Wingfield, Theodosia (1800–36), Viscountess Powerscourt , evangelical religious writer, was a daughter of the Hon. Hugh Howard , gentleman landowner, and Catherine Howard (née Bligh), of Co. Wicklow. The Howards were one of a small group of closely related gentry families in Co. Wicklow, known for their religious piety in the early 1800s. As a child Theodosia Howard would have come into regular contact with the Rev. Robert Daly (qv), who held evangelical views and became rector of Powerscourt in 1815, as well as members of the Wingfield family who owned the Powerscourt estate. The first wife of Richard Wingfield, 5th Viscount Powerscourt, died aged 25 in 1820. Theodosia seems to have been deeply affected by this tragic death and it may have contributed to her early intense spirituality. Her earliest printed letters from 1821 show that she agonised daily over the issues raised in sermons and felt pangs of guilt when she did not pray regularly. Her piety must have struck a chord with Richard Wingfield, for in June 1822 they married. Tragically the viscount died in August 1823, aged 32. For the next thirteen years of her life Theodosia – who earned the epithet ‘good Lady Powerscourt’ – buried herself in letter-writing and organising religious meetings at her large country house.
Her correspondence from the 1820s reveals a tortured soul who found it difficult to contemplate ‘living three times as long as I have lived yet’ (Letters and papers, 9). Though her personal conduct as a Christian appears to have been exemplary, she still felt ‘unworthy’ and wanted to suffer more like Christ. She was depressed by the worldliness of the established church and troubled by the demands of catholics for emancipation. In the mid 1820s she found some solace in the fact that there was a growing number of anglican worshippers in England, in Scotland, and on the Continent who held similar evangelical beliefs. She attended the first meetings of the Albury Prophetic Conference held in London and frequently attended lectures given by Edward Irving, the influential preacher and academic. This inspired her to organise at Powerscourt from 1827 her own conferences on the meaning of prophecy. From the late 1820s her letters reveal an intense interest in the idea of Christ's second coming and in charismatic manifestations. She would have known John Nelson Darby (qv), who left the Church of Ireland in 1828 to set up separatist gatherings of ‘brethren’ in Dublin, but it is unclear whether she accepted his radical views. She probably attended some of the early meetings of the ‘Dublin Brethren’ in Fitzwilliam Square and then Aungier St., Dublin, from c.1826. In the late 1820s there was constant interaction between the Brethren in Dublin, Plymouth, London, Edinburgh, and on the Continent. In 1829 and 1830 she journeyed to Brussels and Paris to meet noted evangelical preachers, and made regular trips to London until her death in 1836.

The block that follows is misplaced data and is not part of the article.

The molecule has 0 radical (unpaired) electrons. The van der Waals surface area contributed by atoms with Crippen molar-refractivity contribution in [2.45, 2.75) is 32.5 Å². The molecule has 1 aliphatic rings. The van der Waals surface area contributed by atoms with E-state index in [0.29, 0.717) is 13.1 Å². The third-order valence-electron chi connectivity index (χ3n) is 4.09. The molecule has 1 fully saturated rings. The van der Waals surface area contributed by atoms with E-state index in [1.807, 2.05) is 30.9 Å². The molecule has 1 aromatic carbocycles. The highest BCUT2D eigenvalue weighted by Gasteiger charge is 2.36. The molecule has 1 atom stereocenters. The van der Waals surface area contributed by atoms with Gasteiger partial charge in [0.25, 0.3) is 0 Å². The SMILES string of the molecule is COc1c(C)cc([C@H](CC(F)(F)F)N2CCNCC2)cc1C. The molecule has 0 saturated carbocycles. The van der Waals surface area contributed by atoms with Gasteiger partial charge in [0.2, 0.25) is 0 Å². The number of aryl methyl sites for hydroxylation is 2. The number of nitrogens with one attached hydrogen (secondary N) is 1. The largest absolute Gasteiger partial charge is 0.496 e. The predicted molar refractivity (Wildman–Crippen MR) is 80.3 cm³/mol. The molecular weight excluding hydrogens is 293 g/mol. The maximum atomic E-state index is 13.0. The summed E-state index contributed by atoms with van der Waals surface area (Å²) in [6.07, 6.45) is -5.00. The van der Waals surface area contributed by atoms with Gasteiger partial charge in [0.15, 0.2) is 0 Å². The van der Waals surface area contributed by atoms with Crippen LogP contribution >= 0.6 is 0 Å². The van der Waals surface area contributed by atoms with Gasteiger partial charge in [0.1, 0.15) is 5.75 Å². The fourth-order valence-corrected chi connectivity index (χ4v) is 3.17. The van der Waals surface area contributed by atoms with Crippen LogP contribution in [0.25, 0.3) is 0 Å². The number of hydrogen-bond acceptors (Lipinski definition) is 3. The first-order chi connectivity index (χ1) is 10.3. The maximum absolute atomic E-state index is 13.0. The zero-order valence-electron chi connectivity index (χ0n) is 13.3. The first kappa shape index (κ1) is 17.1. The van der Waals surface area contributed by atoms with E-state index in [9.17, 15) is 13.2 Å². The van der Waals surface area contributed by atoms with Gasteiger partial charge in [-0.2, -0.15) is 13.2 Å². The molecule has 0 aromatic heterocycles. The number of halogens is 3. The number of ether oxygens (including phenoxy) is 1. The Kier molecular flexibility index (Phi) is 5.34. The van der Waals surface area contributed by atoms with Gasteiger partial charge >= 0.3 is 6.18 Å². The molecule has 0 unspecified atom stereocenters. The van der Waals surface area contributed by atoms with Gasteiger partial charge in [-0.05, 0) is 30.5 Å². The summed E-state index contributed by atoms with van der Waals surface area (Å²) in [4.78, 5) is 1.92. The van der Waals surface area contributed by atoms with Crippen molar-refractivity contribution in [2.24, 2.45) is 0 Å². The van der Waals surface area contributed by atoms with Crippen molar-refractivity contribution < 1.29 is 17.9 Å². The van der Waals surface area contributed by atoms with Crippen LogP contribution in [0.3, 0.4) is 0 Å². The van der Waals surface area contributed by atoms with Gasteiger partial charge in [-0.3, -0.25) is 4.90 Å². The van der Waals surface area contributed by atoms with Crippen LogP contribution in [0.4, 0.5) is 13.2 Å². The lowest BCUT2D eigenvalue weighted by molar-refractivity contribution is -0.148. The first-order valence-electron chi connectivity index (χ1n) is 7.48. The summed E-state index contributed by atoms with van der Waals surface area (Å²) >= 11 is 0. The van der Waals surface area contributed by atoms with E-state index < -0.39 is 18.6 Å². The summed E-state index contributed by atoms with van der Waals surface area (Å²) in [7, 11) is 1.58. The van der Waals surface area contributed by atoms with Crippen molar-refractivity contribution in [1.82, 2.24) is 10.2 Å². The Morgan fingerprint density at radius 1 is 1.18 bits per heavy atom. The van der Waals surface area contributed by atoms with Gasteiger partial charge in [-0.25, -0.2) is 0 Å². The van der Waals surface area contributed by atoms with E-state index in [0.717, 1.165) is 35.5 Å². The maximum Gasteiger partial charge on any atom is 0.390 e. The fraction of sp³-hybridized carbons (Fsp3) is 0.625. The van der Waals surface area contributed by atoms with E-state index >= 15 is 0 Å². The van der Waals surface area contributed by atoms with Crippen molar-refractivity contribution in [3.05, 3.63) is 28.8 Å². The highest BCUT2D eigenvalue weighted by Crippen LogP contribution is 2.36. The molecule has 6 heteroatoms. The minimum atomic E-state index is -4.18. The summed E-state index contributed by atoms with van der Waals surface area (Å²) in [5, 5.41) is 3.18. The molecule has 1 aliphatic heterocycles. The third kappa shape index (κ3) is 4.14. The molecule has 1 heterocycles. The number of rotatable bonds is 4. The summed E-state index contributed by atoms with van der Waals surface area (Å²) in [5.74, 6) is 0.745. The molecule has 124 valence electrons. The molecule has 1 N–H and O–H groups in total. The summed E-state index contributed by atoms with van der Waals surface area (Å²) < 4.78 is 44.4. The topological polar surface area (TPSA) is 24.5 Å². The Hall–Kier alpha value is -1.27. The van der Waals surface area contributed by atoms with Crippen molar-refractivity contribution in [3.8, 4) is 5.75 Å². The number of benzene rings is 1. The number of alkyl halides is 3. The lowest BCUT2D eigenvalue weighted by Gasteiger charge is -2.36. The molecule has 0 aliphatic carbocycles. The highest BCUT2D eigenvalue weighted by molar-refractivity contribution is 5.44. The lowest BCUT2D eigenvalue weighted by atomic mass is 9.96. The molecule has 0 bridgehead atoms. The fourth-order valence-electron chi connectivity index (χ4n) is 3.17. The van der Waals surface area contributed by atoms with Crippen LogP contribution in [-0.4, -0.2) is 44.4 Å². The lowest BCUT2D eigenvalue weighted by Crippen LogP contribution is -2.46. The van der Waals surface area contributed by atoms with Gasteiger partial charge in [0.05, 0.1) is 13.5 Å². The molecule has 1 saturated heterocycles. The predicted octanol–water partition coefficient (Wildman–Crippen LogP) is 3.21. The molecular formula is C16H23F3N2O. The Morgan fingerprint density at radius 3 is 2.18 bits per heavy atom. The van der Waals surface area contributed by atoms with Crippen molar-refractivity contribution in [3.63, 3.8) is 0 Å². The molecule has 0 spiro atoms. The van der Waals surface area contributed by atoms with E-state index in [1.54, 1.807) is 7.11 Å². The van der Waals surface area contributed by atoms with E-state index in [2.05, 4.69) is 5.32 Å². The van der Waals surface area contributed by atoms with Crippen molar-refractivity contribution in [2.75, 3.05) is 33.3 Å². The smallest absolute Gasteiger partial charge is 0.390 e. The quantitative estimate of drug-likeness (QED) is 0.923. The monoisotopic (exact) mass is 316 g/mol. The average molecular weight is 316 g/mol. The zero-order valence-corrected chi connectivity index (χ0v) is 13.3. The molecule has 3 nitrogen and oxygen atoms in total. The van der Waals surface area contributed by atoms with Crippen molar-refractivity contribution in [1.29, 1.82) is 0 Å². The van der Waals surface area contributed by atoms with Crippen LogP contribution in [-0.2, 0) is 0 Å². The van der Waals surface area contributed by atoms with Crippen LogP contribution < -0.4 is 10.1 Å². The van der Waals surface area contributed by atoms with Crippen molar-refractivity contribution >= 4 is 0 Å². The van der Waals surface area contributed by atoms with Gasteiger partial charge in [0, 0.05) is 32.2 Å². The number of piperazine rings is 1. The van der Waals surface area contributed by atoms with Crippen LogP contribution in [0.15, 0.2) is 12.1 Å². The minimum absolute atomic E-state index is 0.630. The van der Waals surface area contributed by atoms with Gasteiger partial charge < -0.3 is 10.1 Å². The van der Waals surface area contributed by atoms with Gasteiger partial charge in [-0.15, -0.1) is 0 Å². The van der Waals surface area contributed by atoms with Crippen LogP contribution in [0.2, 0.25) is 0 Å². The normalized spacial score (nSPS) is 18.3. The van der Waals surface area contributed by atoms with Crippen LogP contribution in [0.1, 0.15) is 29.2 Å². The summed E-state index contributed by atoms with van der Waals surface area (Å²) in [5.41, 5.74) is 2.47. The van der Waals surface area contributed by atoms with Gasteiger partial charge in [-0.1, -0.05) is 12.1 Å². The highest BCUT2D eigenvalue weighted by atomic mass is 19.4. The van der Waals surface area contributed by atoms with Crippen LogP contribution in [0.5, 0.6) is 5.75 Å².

Wingfield was an influential figure among evangelical Christians in Ireland during the 1820s and 1830s, and unusual on account of her gender and social status. Her piety became more widely known after her death, when the Rev. Robert Daly published some of her letters and papers (1838). However, Daly edited out all personal details and the names of correspondents. One also suspects that he tried to tone down her interest in prophecy and remove any suggestion that she wanted to leave the established church. Although Daly chaired at least one of the Powerscourt conferences, it is clear that he did not share the views of the more ardent evangelicals and would have been shaken by the idea that anglicans needed to secede from the Church of Ireland and join separate communities if they were to express their true beliefs. Daly (who became bishop of Cashel in 1842) was a forceful and ambitious personality and his presence at Powerscourt probably curtailed Wingfield's participation in what was to become the Plymouth Brethren. Unlike Daly she wanted no glory for herself on earth and felt that the ‘bustle of life should be no more to us than the buzzing of flies round a corpse’ (Letters and papers, 195). Wingfield died 31 December 1836, aged 36, in Dublin and was buried in Powerscourt. She was survived by her stepson, Richard Wingfield (1815–44), 6th Viscount Powerscourt, and her stepdaughter, Catherine.